Europeans at the Gallery: Celebrating Art and Business
“Which is why we’re glad that the UK is also here,” it was quipped.
Personally, I had little experience with the world of European business, and was mainly drawn by the promise of being treated to a private viewing of ‘van Gogh and the Seasons,’ but even a positive newcomer, like yours truly, was able to glean that there was a positive vibe at the event. The presence of freely flowing food and drink was no direct obstacle to this, of course, but mainly it was a sense of genuine excitement about the myriad of exciting and differing voices being brought together that was to thank.
Guest speakers on the night were Dr Ted Gott, senior International Art curator at the NGV, and Willem Cosijn from the Netherlands Consul-General.
“Van Gogh, if pronounced correctly, should sound as if you’re very sick,” joked Cosijn, and as a fellow countrywoman, I can testify that he is not wrong.
Representatives from varied European chambers of commerce were also present, ranging from Switzerland to The Netherlands and many more.
Thanks to a big turnout, there was no shortage of interesting people to talk to - to the point of being almost stressful. It was fantastic to see such a melting pot of different backgrounds, as it is exactly this mix of differing influences, and not to mention the arts, that makes Melbourne such an exciting city.
The event was rather brief, though, at precisely three hours, and we were politely asked to leave at 9 o’clock on the dot by staff. And, unfortunately, on a Monday night there’s little hope of an after-party - but that’s probably just my youth talking.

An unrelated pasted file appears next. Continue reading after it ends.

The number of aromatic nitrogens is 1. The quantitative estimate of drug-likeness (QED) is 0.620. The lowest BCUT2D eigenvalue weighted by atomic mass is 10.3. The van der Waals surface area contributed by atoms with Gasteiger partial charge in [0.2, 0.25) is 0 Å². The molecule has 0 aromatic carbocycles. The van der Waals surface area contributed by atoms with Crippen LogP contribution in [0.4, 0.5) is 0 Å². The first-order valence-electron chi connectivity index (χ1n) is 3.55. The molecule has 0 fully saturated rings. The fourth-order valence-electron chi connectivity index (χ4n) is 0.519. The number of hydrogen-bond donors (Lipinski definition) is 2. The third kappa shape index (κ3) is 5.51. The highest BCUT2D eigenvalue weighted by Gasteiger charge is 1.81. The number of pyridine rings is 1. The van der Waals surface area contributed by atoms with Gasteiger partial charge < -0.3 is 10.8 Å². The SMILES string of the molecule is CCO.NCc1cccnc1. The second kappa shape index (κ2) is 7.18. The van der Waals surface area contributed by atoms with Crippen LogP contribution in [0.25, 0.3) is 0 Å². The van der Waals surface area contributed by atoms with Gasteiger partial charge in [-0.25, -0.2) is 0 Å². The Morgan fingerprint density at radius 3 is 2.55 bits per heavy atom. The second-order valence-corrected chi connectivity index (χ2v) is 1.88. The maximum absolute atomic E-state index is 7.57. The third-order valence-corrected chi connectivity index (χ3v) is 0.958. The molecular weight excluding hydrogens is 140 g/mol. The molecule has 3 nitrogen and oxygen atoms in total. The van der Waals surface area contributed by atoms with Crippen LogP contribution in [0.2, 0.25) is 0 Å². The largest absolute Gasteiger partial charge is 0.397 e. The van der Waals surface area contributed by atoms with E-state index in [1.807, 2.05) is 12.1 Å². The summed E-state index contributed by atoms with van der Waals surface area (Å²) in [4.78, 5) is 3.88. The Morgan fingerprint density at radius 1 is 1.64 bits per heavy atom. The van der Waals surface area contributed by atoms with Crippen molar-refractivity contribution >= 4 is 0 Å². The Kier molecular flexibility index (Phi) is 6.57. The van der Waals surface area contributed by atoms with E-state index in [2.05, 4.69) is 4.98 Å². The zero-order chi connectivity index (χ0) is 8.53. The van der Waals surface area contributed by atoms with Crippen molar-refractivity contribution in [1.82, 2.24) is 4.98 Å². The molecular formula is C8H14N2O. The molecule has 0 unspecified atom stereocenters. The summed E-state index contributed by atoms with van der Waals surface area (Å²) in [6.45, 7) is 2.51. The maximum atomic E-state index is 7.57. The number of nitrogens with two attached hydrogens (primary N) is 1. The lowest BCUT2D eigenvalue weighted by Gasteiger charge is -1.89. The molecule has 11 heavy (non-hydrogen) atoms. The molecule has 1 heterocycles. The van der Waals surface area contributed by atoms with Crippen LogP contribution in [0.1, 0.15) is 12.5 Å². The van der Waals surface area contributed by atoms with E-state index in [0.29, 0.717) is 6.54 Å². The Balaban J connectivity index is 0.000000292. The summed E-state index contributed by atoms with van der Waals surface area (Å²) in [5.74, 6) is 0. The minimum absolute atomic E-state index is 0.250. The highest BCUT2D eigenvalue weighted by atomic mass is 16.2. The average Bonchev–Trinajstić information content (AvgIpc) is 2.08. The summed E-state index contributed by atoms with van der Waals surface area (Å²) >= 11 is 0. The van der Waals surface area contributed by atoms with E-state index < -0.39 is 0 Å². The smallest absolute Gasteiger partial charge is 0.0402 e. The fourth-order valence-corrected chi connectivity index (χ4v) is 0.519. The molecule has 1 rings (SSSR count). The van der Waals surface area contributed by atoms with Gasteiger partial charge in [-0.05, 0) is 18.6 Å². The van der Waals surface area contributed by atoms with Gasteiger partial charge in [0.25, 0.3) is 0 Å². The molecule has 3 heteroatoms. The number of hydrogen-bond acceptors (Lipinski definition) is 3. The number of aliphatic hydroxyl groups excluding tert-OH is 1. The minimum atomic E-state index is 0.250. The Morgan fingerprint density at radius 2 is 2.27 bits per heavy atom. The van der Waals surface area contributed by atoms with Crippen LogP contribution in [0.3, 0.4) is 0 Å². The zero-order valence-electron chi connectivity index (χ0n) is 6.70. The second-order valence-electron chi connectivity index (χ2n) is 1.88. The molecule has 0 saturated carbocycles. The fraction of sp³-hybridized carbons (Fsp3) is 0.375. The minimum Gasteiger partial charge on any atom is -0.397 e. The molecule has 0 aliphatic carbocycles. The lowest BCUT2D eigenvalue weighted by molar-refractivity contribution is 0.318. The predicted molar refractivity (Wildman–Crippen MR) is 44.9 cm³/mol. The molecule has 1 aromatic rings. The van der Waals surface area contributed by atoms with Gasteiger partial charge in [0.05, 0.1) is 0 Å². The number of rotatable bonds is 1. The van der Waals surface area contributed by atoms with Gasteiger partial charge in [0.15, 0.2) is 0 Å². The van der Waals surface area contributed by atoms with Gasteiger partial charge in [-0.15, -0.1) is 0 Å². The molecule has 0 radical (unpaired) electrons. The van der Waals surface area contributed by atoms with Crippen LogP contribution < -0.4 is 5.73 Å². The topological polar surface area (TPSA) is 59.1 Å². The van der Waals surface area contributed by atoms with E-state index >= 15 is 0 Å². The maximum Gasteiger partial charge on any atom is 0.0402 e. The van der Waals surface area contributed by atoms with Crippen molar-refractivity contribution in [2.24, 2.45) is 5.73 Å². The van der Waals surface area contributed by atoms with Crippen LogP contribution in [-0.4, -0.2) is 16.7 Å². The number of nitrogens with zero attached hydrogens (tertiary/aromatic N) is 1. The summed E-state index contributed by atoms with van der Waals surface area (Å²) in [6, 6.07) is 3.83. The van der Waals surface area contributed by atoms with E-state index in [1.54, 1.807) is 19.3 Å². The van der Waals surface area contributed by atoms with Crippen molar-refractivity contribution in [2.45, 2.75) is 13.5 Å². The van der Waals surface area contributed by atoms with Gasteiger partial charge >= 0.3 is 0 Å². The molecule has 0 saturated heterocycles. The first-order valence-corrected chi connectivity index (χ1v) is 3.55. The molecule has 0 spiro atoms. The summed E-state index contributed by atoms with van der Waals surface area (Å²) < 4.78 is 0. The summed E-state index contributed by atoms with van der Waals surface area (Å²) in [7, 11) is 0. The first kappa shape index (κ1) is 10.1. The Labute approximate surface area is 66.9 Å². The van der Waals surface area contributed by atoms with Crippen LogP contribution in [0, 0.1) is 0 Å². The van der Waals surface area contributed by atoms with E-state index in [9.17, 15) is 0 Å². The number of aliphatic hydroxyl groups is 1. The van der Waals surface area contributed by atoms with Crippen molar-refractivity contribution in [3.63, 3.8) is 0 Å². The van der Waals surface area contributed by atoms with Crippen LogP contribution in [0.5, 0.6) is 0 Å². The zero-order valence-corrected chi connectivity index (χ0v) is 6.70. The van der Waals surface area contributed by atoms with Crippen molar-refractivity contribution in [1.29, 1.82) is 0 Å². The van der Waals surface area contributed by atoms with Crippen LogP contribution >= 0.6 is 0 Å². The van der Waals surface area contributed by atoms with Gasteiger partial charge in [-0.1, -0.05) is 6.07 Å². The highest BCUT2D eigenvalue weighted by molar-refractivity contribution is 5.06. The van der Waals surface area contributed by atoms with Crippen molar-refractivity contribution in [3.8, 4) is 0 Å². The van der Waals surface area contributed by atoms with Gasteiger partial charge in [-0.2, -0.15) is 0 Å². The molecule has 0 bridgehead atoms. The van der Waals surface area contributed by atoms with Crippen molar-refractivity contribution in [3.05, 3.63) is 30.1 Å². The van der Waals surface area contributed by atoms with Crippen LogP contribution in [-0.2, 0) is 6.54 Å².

The real star of the night, however, was the private viewing of the exhibition, which was curated according to the seasons, which were a source of fascination and inspiration to van Gogh. It is the largest collection of van Gogh’s to have ever travelled to Australia, and provides insight into his inspirations, including a room dedicated to Japanese art that inspired him, which is a connection not often made when discussing his work.
This focus on the season recalls the latest major exhibition at the NGV dedicated to David Hockney, which also had a strong connection to the seasons. In this way, ‘van Gogh and the Seasons’ feels almost like a spiritual successor of the exhibition space.
There’s little that can be said about van Gogh that hasn’t been said before, but it can be said that it would be hard to find a less perfect match than the marriage made between van Gogh and Europeans at the Gallery: the broad, bold strokes of van Gogh mirror the strength of trade and business between Europe and Australia.